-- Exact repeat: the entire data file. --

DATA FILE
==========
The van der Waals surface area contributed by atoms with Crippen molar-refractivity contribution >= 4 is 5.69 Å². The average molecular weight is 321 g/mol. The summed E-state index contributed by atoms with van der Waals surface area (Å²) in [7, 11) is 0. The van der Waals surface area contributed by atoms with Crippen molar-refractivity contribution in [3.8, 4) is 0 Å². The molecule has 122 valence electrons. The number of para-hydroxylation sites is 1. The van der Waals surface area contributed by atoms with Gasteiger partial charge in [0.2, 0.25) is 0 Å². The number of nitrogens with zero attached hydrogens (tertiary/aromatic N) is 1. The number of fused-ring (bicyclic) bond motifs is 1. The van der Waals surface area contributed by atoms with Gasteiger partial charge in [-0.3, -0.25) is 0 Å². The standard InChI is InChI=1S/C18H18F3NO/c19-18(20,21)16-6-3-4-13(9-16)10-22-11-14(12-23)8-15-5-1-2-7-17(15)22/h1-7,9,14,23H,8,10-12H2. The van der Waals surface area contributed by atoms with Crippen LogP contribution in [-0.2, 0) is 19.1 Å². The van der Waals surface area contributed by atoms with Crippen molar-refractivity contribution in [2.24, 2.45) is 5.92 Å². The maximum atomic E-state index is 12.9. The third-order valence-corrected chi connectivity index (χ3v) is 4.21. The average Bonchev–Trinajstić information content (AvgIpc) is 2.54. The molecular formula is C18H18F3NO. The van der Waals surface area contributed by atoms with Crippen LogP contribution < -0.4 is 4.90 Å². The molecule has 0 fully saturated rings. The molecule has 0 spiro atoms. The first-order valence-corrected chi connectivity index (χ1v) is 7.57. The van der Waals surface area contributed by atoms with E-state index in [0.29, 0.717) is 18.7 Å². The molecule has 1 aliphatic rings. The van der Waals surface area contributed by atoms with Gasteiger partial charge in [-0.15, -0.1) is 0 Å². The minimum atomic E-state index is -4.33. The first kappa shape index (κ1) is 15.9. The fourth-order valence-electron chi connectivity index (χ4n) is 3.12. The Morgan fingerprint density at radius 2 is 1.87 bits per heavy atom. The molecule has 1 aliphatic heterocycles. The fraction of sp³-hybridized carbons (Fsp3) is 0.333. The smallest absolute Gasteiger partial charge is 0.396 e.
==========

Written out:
The van der Waals surface area contributed by atoms with Crippen molar-refractivity contribution >= 4 is 5.69 Å². The average molecular weight is 321 g/mol. The summed E-state index contributed by atoms with van der Waals surface area (Å²) in [7, 11) is 0. The van der Waals surface area contributed by atoms with Crippen molar-refractivity contribution in [3.8, 4) is 0 Å². The molecule has 122 valence electrons. The number of para-hydroxylation sites is 1. The van der Waals surface area contributed by atoms with Gasteiger partial charge in [0.2, 0.25) is 0 Å². The number of nitrogens with zero attached hydrogens (tertiary/aromatic N) is 1. The number of fused-ring (bicyclic) bond motifs is 1. The van der Waals surface area contributed by atoms with Gasteiger partial charge in [-0.3, -0.25) is 0 Å². The standard InChI is InChI=1S/C18H18F3NO/c19-18(20,21)16-6-3-4-13(9-16)10-22-11-14(12-23)8-15-5-1-2-7-17(15)22/h1-7,9,14,23H,8,10-12H2. The van der Waals surface area contributed by atoms with Crippen LogP contribution in [-0.2, 0) is 19.1 Å². The van der Waals surface area contributed by atoms with Crippen molar-refractivity contribution in [2.24, 2.45) is 5.92 Å². The maximum atomic E-state index is 12.9. The third-order valence-corrected chi connectivity index (χ3v) is 4.21. The average Bonchev–Trinajstić information content (AvgIpc) is 2.54. The molecular formula is C18H18F3NO. The van der Waals surface area contributed by atoms with Crippen LogP contribution < -0.4 is 4.90 Å². The molecule has 0 fully saturated rings. The molecule has 0 spiro atoms. The first-order valence-corrected chi connectivity index (χ1v) is 7.57. The van der Waals surface area contributed by atoms with E-state index in [0.29, 0.717) is 18.7 Å². The molecule has 1 aliphatic rings. The van der Waals surface area contributed by atoms with Gasteiger partial charge in [-0.15, -0.1) is 0 Å². The minimum atomic E-state index is -4.33. The first kappa shape index (κ1) is 15.9. The fourth-order valence-electron chi connectivity index (χ4n) is 3.12. The Morgan fingerprint density at radius 2 is 1.87 bits per heavy atom. The molecule has 1 aliphatic heterocycles. The fraction of sp³-hybridized carbons (Fsp3) is 0.333. The smallest absolute Gasteiger partial charge is 0.396 e.